Actually for the last 2 months, we didn't go indoors to any public places or into any peoples houses, or have people into our home. We didn't go shopping or to any social events. Just going to an outdoor setting of a green house where nobody else was around. So I think we are still quarantining in my mind. We are socially distant and not touching others or being inside their buildings or homes.
Anyhow, Saturday we had a neato adventure. It started out at 7 am with Steve turning on the furnace in the motorhome to warm it up. It was only 28 degrees... brrrrr but soon the heat was warming up the motorhome and we loaded up some supplies and headed on out for our adventure.
Our first stop was at Oconto Truck and Power Center, a mile or so away. This business is owned by Nick Badendick, the husband of the realtor, Amy, who sold us our home. Since Steve had the wheels off to do the calipers, he put them back on as tight as his torque multiplier tool could go, but he wanted them to be correct and safe. So they needed to be torqued to the proper specs before we could safely travel anywhere. Nick said he could torque up our lug nuts on the motorhome for us.
We were parked outside and didn't go in... Nick came out and took care of things right in the parking lot.
While the guys were doing that, and checking the tire inflations, I baked some scrumptious apple turnovers in the little oven in the motorhome. Once they were done conducting their business, I had coffee and turnovers ready for our early morning.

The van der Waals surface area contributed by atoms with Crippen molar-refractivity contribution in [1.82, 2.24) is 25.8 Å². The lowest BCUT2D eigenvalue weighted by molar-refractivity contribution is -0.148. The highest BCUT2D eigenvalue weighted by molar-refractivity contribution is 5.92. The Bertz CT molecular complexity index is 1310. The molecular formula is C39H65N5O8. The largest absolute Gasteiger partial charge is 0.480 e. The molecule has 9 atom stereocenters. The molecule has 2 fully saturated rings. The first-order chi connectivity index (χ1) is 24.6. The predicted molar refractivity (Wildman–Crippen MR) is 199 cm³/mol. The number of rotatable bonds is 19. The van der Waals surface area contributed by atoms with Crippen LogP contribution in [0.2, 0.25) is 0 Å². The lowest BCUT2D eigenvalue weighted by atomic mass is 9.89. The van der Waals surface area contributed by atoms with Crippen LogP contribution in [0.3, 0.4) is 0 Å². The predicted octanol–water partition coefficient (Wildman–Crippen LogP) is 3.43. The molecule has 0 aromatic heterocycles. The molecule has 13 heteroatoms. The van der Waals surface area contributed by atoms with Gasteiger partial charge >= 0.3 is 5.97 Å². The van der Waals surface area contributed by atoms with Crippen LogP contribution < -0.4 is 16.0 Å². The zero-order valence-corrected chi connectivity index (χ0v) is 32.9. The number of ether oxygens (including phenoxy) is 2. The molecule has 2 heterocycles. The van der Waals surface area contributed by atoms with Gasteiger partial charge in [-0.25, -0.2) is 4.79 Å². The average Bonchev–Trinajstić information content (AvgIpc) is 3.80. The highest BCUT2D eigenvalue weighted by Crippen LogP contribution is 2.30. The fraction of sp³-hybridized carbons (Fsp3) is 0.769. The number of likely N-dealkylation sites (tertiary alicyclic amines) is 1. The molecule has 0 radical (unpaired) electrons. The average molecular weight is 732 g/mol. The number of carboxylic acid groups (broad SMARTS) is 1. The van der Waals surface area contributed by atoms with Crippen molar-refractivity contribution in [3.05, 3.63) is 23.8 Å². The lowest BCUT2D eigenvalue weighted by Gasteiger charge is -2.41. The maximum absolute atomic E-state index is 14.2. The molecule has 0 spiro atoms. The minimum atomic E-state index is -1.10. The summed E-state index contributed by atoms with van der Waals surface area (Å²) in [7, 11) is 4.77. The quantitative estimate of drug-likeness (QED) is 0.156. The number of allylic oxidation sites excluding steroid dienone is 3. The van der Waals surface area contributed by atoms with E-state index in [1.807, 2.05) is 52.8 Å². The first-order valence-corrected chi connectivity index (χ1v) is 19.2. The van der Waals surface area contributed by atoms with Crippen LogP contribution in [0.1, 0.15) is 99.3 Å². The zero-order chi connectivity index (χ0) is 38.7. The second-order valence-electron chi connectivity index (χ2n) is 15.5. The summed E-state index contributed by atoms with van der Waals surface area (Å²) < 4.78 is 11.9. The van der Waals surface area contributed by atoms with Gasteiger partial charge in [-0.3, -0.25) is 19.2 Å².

Steve fired up the rig and off we went...
It's been a long long winter,
and he needed to "break free"!
We needed to test out the brakes and calipers and some new brake lines Steve installed last week. We are happy to report that everything is working fine and up to snuff. I knew Steve did a great job, and its nice to feel secure in knowing the brakes are fully functioning and reliable.
We drove over to a nice secluded little parking lot we knew of, about 10 miles away. It was just below the hydro-electric dam on the Oconto River. This is a small co-op owned power company. We used to be shareholders in the co-op when we lived down the river years ago. It's nice to see it still operating today.
We found a nice little quiet spot to park and enjoy our coffee and apple turnovers. Ahhhhh It was all warmed up and comfortable in the rig. Our great smelling coffee sure made the morning.
the dogs were along for the ride!
We got out and walked around, and although it was sunshiney, the wind was bitterly cold! We were wearing our winter coats and mittens and hats. I can not believe this is MAY?